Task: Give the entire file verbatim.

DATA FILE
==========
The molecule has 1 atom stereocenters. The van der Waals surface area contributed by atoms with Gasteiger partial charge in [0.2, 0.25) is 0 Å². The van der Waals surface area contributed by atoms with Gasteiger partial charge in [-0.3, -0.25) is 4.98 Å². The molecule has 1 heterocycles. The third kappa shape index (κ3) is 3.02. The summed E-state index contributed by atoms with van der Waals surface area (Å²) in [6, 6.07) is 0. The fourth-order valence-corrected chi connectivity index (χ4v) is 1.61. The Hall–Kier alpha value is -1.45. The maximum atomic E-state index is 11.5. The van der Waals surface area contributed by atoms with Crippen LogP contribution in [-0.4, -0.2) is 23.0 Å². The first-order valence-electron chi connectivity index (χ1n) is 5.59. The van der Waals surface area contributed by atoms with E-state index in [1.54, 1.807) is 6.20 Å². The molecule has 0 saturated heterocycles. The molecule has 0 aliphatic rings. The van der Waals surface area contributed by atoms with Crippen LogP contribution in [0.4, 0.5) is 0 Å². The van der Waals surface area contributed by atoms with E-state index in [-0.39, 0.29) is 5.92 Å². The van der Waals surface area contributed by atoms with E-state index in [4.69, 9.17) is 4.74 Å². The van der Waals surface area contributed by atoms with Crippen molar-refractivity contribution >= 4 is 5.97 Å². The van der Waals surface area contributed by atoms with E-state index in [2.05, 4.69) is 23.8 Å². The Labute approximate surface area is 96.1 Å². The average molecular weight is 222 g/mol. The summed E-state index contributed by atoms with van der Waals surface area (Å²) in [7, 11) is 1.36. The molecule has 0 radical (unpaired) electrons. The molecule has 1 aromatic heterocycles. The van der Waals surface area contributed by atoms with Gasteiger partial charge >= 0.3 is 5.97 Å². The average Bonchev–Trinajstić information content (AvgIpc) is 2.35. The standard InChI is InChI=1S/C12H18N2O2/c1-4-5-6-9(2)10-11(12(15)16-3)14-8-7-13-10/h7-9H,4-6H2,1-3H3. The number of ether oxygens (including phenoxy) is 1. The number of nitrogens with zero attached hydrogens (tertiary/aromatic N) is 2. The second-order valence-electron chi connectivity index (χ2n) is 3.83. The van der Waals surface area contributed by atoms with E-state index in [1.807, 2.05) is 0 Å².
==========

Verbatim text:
The molecule has 1 atom stereocenters. The van der Waals surface area contributed by atoms with Gasteiger partial charge in [0.2, 0.25) is 0 Å². The van der Waals surface area contributed by atoms with Gasteiger partial charge in [-0.3, -0.25) is 4.98 Å². The molecule has 1 heterocycles. The third kappa shape index (κ3) is 3.02. The summed E-state index contributed by atoms with van der Waals surface area (Å²) in [6, 6.07) is 0. The fourth-order valence-corrected chi connectivity index (χ4v) is 1.61. The Hall–Kier alpha value is -1.45. The maximum atomic E-state index is 11.5. The van der Waals surface area contributed by atoms with Crippen LogP contribution in [-0.4, -0.2) is 23.0 Å². The first-order valence-electron chi connectivity index (χ1n) is 5.59. The van der Waals surface area contributed by atoms with E-state index in [1.54, 1.807) is 6.20 Å². The molecule has 0 saturated heterocycles. The molecule has 0 aliphatic rings. The van der Waals surface area contributed by atoms with Crippen LogP contribution in [0.4, 0.5) is 0 Å². The van der Waals surface area contributed by atoms with E-state index in [-0.39, 0.29) is 5.92 Å². The van der Waals surface area contributed by atoms with E-state index in [4.69, 9.17) is 4.74 Å². The van der Waals surface area contributed by atoms with Crippen molar-refractivity contribution >= 4 is 5.97 Å². The van der Waals surface area contributed by atoms with E-state index in [2.05, 4.69) is 23.8 Å². The Labute approximate surface area is 96.1 Å². The average molecular weight is 222 g/mol. The summed E-state index contributed by atoms with van der Waals surface area (Å²) in [7, 11) is 1.36. The molecule has 0 radical (unpaired) electrons. The molecule has 1 aromatic heterocycles. The van der Waals surface area contributed by atoms with Gasteiger partial charge >= 0.3 is 5.97 Å². The average Bonchev–Trinajstić information content (AvgIpc) is 2.35. The standard InChI is InChI=1S/C12H18N2O2/c1-4-5-6-9(2)10-11(12(15)16-3)14-8-7-13-10/h7-9H,4-6H2,1-3H3. The number of ether oxygens (including phenoxy) is 1. The number of nitrogens with zero attached hydrogens (tertiary/aromatic N) is 2. The second-order valence-electron chi connectivity index (χ2n) is 3.83. The van der Waals surface area contributed by atoms with E-state index in [1.807, 2.05) is 0 Å².